A survey from one of Australia’s largest property search portals has revealed more landlords are open to accepting pets in properties than ever before.
According to the survey conducted by Realestate.com.au last month, tenants believe the biggest disadvantage to renting is not being able to find a pet-friendly property. However, 80 per cent of landlords said they would be okay with pets.
Arthur Charlaftis, head of sales and operations at realestate.com.au, encouraged tenants and property managers to communicate about this issue.
“Just because a property isn’t marketed as ‘pet friendly’ doesn’t mean the landlord is against you having a dog, cat or budgerigar," he said.
“Our research reveals that landlords and their property managers can actually be quite flexible when it comes to bringing your furry friend into the property, provided the tenant is responsible and willing to pay to have their pet there.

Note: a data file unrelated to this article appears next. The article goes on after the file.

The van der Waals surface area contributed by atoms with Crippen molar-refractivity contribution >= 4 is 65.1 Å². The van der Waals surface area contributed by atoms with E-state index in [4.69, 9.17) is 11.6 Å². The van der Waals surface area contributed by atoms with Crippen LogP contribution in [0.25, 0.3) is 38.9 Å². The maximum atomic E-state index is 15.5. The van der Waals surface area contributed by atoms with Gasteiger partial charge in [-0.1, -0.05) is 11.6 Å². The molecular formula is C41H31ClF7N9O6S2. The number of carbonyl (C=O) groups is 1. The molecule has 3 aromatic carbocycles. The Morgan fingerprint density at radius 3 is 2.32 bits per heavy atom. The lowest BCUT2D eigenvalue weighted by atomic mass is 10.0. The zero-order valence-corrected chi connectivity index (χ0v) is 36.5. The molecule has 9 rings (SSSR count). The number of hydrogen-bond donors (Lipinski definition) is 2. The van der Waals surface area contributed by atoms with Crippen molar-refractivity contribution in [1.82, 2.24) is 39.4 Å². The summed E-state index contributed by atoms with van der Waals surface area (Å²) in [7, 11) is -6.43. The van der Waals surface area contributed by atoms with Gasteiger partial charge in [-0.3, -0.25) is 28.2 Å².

“Of course, not all landlords will say yes to pets. A landlord’s first obligation is the maintenance of the property – and some properties just aren’t compatible to share with animals.”
The results are the latest development in the property industry becoming more pet friendly.
In NSW, strata bylaws are changing to accept pets by default, rather than an ‘opt-in’ system.
But after taking on an additional ‘pet bond’, Dr Emma Power, lecturer in the School of Social Sciences and Psychology at the University of Western Australia, claims pet-friendly properties have an advantage.
“Sixty per cent of Australian households include pets but there’s very strong anecdotal evidence that there’s a limited supply of pet-friendly rentals,” she said.
“There’s research from all around the world that shows moving house and difficulties finding pet-friendly properties is one of the key reasons people relinquish pets, and many of those pets will end up being euthanased.”